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Tracking Fashion With RFID
Global logistics service provider DHL Solutions Fashion is offering the French fashion industry a way to test and facilitate shipments of individually tagged garments.
Nov 15, 2004—DHL Solutions Fashion, a global logistics service provider for clothing manufacturers and retailers, is offering the French fashion industry a way to test item-level RFID tagging of garments in order to help speed the delivery of their products as well as enable shipments to be tracked through the supply chain.
During the summer, DHL worked alongside NBG-ID, RFID specialist based in Cavaillon, France, to deploy an RFID network in a 500-square-meter room at DHL's Paris distribution center. In July, DHL ran a trial of its new RFID capabilities with one of its customers. Now, the company says it is looking to offer its RFID services to other customers looking to incorporate RFID into their operations.
According to DHL Solutions Fashion, RFID is well suited to reducing the complexity of the taking inventory as well as speeding up inventory and delivery checking involved in distribution in the garment supply chain.
"The garment industry has unique requirements because retailers are locked in a battle to get key fashion trends from the design table to the shelves as quickly as possible, RFID technology offers the logistical advantages to respond to this challenge," says Christophe Cavailles, director of DHL Solutions Fashion.
DHL Solutions Fashion's Paris distribution center serves as a hub between a number of different fashion clothing suppliers, mostly in France, as well as boutique operators, also mostly in France. Each year, 70 million garments pass through the center on their way to wholesale suppliers.
DHL's RFID-enabled room contains three ways to read garment tags. A portal equipped with two antennas reads tags on clothing shipped while hanging on a rail. For garments shipped in boxes, a tunnel reader with three antennas surround a conveyor and read tags as the boxes move along the conveyor. A mobile reading system with two antennas rides on ceiling-mounted rails and is pushed manually through the room to carry out full inventories. According to NBG-ID, it takes 30 seconds for this mobile system to take an inventory of 20,000 hanging garments. The mobile system can also be used to search for a specific item.
The trial at the distribution center in July tracked the new autumn/winter collection from Véronique Delachaux, a maternity clothing label that is part of Jacadi Group. In total, 30,000 Delachaux clothing items passed through the center en route to the Jacadi's 13 warehouses as well as to retailers. Véronique Delachaux paid for the tags, and DHL covered other costs.
The trial used the NBG-ID FashionChip RFID tag—both in the form of a self-adhesive label (which uses EM-Microelectronic's EM4222 inlay) and a hangtag (manufactured by Sophia-Antipolis, France -based smart card and smart ticket specialist ASK S.A.). According to NBG-ID, the read only smart labels and hangtags are priced at 200,000 euros per million (0.20 per tag), but in smaller volumes, the price can increase to 0.30 per tag.
The credit-card-sized smart labels and hangtags were manually attached to boxes and to clothing items, respectively, at Véronique Delachaux warehouses prior to shipping to DHL. Each smart label or hangtag's embedded RFID tag was associated with the same data that was associated with a bar code also printed on that label or hangtag. The data includes the size of the garment, its color and a reference number.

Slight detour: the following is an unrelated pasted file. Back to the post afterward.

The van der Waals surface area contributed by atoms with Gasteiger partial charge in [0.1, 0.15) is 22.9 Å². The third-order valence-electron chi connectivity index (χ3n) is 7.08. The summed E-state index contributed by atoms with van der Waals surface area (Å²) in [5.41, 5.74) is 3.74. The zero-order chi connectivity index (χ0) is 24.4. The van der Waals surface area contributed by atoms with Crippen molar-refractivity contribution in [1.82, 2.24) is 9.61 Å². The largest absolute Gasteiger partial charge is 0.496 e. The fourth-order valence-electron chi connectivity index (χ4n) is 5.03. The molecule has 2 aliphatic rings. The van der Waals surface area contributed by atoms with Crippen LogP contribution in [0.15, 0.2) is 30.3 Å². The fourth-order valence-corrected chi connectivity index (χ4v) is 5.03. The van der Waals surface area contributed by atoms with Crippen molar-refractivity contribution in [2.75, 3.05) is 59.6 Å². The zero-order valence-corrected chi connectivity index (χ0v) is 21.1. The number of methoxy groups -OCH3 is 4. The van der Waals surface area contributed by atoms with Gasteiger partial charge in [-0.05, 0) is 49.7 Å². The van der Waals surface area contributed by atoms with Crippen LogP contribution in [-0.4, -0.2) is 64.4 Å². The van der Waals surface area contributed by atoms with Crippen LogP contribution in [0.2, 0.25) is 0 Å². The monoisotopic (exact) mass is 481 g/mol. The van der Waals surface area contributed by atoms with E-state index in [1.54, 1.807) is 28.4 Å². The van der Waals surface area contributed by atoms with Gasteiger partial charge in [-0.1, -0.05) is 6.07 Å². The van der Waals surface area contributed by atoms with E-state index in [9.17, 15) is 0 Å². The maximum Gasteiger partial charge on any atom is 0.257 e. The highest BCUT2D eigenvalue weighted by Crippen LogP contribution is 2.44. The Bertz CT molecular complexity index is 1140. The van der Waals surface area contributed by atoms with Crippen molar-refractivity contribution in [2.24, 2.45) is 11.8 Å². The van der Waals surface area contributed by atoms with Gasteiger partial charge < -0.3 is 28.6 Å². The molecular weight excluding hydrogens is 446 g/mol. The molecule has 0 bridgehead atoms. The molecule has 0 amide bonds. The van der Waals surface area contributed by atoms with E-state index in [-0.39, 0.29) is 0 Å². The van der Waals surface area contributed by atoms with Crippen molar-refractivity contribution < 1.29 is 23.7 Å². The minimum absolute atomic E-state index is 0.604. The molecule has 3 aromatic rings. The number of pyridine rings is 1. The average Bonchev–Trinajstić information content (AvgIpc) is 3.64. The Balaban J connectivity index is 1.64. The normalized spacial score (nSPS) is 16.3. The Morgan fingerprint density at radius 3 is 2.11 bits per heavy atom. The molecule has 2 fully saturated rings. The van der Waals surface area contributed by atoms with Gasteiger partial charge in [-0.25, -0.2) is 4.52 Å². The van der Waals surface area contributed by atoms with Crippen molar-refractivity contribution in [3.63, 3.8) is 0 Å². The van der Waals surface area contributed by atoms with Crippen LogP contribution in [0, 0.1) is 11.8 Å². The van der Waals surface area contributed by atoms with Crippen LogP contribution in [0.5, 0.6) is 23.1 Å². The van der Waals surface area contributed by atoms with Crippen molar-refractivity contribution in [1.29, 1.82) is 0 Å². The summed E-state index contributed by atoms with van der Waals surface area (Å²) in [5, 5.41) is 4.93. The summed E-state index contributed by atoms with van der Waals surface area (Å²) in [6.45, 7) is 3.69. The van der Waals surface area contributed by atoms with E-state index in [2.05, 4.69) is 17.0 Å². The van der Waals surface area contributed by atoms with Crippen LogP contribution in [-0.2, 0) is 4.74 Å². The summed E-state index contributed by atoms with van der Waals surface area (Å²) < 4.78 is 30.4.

It was critical that the smart labels and hangtags carry both an RFID inlay and a bar code. "Retailers are not ready yet to get rid of the bar code system," says Bruno Favre, CEO of NBG-ID.
The tagged garments were then shipped to DHL Fashion distribution center to be inventoried and redirected according to the shipping instructions from Véronique Delachaux. DHL Solutions Fashion claims that using of RFID tags dramatically reduced the time needed to unload a truck and check all the goods into the distribution center. A shipment of 450 tagged garments hanging on a rail with 450 clothing items was scanned in 2 minutes, while the same task with bar codes takes 8 minutes.
"What is critical for this solution is to ensure that the system is 100 percent reliable and that all tags are read, even when very close to each other," says Favre, who claims that NBG-ID's system offers this level of reliability. For competitive reasons, however, he declined to explain how.
DHL says the RFID-enabled facilities at its distribution center are now available for other clients looking to investigate and test potential RFID systems and then use DHL's facilities for RFID-enabled shipments. To ensure 100 percent reliability of the system, the number of garments in each box is limited to 40, although that will increase up to 100 garments by spring 2005, according to Favre.
Jacadi says that it is convinced of the efficiency of the system in tracking garments and is seriously considering deploying item-level RFID tagging. It will not do so, however, until it believes consumers are comfortable with RFID. "We clearly think that RFID has the potential to materially change how inventory is managed in the supply chain, but concerns about consumer privacy remain," says François-Xavier Desgrippes, director general of Jacadi. "For example, the thought that an RFID tag could be located on a clothing item beyond the point of checkout is threatening to many people, as they view this as an invasion of privacy."
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